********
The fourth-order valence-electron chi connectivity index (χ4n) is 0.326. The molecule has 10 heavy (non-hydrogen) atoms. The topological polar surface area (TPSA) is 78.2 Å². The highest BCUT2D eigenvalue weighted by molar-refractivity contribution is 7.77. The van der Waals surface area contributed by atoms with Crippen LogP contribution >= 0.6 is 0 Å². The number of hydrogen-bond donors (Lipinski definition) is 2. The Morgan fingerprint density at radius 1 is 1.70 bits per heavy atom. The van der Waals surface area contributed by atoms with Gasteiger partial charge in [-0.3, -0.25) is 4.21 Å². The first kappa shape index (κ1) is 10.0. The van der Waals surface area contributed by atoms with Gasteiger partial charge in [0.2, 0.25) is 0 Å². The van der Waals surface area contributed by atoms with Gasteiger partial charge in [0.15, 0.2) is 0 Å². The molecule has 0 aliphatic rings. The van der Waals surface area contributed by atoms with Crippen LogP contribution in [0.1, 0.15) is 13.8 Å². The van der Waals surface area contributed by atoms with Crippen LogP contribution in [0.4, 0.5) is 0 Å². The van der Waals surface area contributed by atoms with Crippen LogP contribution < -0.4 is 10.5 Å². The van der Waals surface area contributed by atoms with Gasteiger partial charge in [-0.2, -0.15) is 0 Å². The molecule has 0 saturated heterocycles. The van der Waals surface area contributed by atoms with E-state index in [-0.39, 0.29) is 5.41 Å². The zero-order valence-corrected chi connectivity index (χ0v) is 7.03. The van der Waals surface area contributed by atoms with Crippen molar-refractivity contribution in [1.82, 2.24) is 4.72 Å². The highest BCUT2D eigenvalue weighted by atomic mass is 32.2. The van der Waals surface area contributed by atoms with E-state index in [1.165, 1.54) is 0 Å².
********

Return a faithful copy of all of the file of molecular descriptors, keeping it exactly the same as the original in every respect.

The fourth-order valence-electron chi connectivity index (χ4n) is 0.326. The molecule has 10 heavy (non-hydrogen) atoms. The topological polar surface area (TPSA) is 78.2 Å². The highest BCUT2D eigenvalue weighted by molar-refractivity contribution is 7.77. The van der Waals surface area contributed by atoms with Crippen LogP contribution >= 0.6 is 0 Å². The number of hydrogen-bond donors (Lipinski definition) is 2. The Morgan fingerprint density at radius 1 is 1.70 bits per heavy atom. The van der Waals surface area contributed by atoms with Gasteiger partial charge in [-0.3, -0.25) is 4.21 Å². The first kappa shape index (κ1) is 10.0. The van der Waals surface area contributed by atoms with Gasteiger partial charge in [0.2, 0.25) is 0 Å². The van der Waals surface area contributed by atoms with Gasteiger partial charge in [0.15, 0.2) is 0 Å². The molecule has 0 aliphatic rings. The van der Waals surface area contributed by atoms with Crippen LogP contribution in [0.1, 0.15) is 13.8 Å². The van der Waals surface area contributed by atoms with Crippen LogP contribution in [0.4, 0.5) is 0 Å². The van der Waals surface area contributed by atoms with Crippen LogP contribution < -0.4 is 10.5 Å². The van der Waals surface area contributed by atoms with Gasteiger partial charge in [-0.2, -0.15) is 0 Å². The molecule has 0 saturated heterocycles. The van der Waals surface area contributed by atoms with E-state index in [-0.39, 0.29) is 5.41 Å². The zero-order valence-corrected chi connectivity index (χ0v) is 7.03. The van der Waals surface area contributed by atoms with Crippen molar-refractivity contribution in [1.82, 2.24) is 4.72 Å². The highest BCUT2D eigenvalue weighted by atomic mass is 32.2. The van der Waals surface area contributed by atoms with E-state index in [1.165, 1.54) is 0 Å².